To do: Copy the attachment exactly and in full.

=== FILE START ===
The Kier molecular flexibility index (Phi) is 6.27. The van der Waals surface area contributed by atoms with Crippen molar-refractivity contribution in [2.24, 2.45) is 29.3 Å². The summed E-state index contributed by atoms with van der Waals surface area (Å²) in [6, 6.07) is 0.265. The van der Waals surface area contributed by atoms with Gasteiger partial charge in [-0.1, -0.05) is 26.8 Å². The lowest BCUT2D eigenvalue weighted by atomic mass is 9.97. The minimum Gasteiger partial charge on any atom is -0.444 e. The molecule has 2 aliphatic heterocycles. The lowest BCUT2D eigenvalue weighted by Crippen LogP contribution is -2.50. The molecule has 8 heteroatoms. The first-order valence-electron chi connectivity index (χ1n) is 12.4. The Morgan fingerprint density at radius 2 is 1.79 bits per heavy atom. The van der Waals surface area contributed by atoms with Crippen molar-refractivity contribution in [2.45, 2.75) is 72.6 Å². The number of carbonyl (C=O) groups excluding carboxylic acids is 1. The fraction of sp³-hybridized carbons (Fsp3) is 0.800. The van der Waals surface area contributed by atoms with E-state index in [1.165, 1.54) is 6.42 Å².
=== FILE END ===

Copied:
The Kier molecular flexibility index (Phi) is 6.27. The van der Waals surface area contributed by atoms with Crippen molar-refractivity contribution in [2.24, 2.45) is 29.3 Å². The summed E-state index contributed by atoms with van der Waals surface area (Å²) in [6, 6.07) is 0.265. The van der Waals surface area contributed by atoms with Gasteiger partial charge in [-0.1, -0.05) is 26.8 Å². The lowest BCUT2D eigenvalue weighted by atomic mass is 9.97. The minimum Gasteiger partial charge on any atom is -0.444 e. The molecule has 2 aliphatic heterocycles. The lowest BCUT2D eigenvalue weighted by Crippen LogP contribution is -2.50. The molecule has 8 heteroatoms. The first-order valence-electron chi connectivity index (χ1n) is 12.4. The Morgan fingerprint density at radius 2 is 1.79 bits per heavy atom. The van der Waals surface area contributed by atoms with Crippen molar-refractivity contribution in [2.45, 2.75) is 72.6 Å². The number of carbonyl (C=O) groups excluding carboxylic acids is 1. The fraction of sp³-hybridized carbons (Fsp3) is 0.800. The van der Waals surface area contributed by atoms with E-state index in [1.165, 1.54) is 6.42 Å².